Georgia Tax Reform Bill

“Sitting in a classroom is already hard for most children,” said Athens-Clarke County Teacher, Erin Michael, “it makes it even more difficult when there are roaches scurrying across the classroom floor.” Bug problems are among a few other funding issues Athens-Clarke County School District encounters on a daily basis.

Luckily for Ms. Michael and her students, a unanimously approved tax reform bill, passed on Mar. 22, provides a plan to help her and other Georgian’s. The bill proposes to change Georgia’s economy in a number of ways to benefit several categories of people and companies. Among the biggest changes is the way local governments fund schools and other services and bring jobs and investment opportunities to Georgia through tax incentives.

Georgia Governor Nathan Deal, who said he will sign the bill, believes the bill is “a pro-family, pro-jobs tax plan that will go a long way toward making Georgia the No.1 place in the nation to do business,” said Gov. Deal spokesman Brian Robinson. The bill cuts taxes for Georgia’s married couples, slowly repeals the property tax on motor vehicles and gives advantages to businesses.

The bill guarantees local governments $1 billion in revenue combined, rising two percent each year, and the governor-appointed state revenue commissioner has the power to change the distribution formula if it falls short. A portion of this revenue will be allocated towards local school systems.

“Every year I hear of new policies and programs that will supposedly increase funding, I really hope this one works, we need it,” said Ms. Michael. Athens needs funding for programs outside of normal school hours. “So many kids need tutoring, one-on-one instruction and mentoring which their parents can’t afford and a lot of teachers are doing as much as they can without being paid.”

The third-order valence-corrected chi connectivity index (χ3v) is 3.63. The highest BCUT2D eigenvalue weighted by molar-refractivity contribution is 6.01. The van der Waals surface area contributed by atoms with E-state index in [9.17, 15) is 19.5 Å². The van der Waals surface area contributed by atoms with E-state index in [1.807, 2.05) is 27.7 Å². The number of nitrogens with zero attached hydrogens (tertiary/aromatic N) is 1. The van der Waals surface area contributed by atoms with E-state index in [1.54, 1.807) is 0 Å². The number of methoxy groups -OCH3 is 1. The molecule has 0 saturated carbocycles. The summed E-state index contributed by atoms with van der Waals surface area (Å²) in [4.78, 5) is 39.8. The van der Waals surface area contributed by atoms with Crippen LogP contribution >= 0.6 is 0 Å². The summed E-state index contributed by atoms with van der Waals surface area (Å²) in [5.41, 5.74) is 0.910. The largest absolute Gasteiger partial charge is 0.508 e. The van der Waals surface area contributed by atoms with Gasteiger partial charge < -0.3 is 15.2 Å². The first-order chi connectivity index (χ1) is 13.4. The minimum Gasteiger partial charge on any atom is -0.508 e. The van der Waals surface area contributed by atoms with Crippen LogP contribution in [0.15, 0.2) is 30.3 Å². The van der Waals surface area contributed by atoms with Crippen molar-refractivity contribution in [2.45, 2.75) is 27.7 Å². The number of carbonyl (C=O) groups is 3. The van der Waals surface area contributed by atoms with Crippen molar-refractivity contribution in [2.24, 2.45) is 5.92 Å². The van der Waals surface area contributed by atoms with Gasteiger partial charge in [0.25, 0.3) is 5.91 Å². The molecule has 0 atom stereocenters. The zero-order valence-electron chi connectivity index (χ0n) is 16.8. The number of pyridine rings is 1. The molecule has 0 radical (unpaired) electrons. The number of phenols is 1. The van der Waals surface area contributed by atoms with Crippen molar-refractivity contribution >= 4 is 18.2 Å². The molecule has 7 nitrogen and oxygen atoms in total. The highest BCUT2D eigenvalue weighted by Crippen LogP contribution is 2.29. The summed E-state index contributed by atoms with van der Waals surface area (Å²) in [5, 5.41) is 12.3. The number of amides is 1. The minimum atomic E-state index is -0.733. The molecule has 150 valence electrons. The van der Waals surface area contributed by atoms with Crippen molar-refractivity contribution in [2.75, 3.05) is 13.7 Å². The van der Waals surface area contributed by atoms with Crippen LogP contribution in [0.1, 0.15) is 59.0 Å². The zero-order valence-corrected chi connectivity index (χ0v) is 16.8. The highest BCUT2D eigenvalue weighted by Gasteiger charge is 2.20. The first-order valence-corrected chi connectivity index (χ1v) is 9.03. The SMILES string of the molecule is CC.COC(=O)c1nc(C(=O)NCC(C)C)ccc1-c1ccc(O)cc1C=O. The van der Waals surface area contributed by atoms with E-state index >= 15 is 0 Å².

One change proposed by the bill to provide local school systems with funding is the repeal on the property tax on motor vehicles and replaces it with a one-time title fee. This title fee will bring in an estimated $503 million over the next three years. State, city, local governments and school districts will split this revenue according to the distribution formula.

In addition to improving Athens’ schools funding problems, the bill also plans to improve local businesses. “Downtown Athens boutiques all felt the recession, although things have improved shoppers still need a push to spend as much as they used to,” said Private Gallery worker, Stephanie Goldstien.  The bill proposes to aid local businesses through two tax changes. The first is a break on sales tax for shoppers, which will encourage a greater amount of purchasing power from consumers. The second tax change that could have the largest long-term impact is the requirement for retailers, like Amazon, to collect sales tax on merchandise they sell over the internet. This tax change encourages consumers to buy from local stores rather than online, which has taken a lot of business away local stores.

The changes to improve local businesses, like downtown Athens boutiques, resulting from the bill provide advantages throughout different sectors of business. The bill repeals taxes on manufacturers for the energy they buy. Georgia is the only southeastern state that charges a sales tax on energy. For example, the local transformer and solar panel manufacturer, Power Partners, spent $150,000 on energy sales tax last year alone. Now, the previously used tax money can be invested back into business and put Georgia businesses on equal footing with those in other states.

Regardless of the benefits promised by the tax reform bill, many Athens local officials are left questioning the realistic impact to the state and local governments. The big questions that are still left unanswered are: are the numbers right and can we trust future legislatures not to take that money if the state needs it. The bill passed through state legislature more quickly than expected. Athens-Clarke County Commissioner said there is uncertainty about the impact the bill will have on Athens as he has not received complete information regarding the bill yet.     




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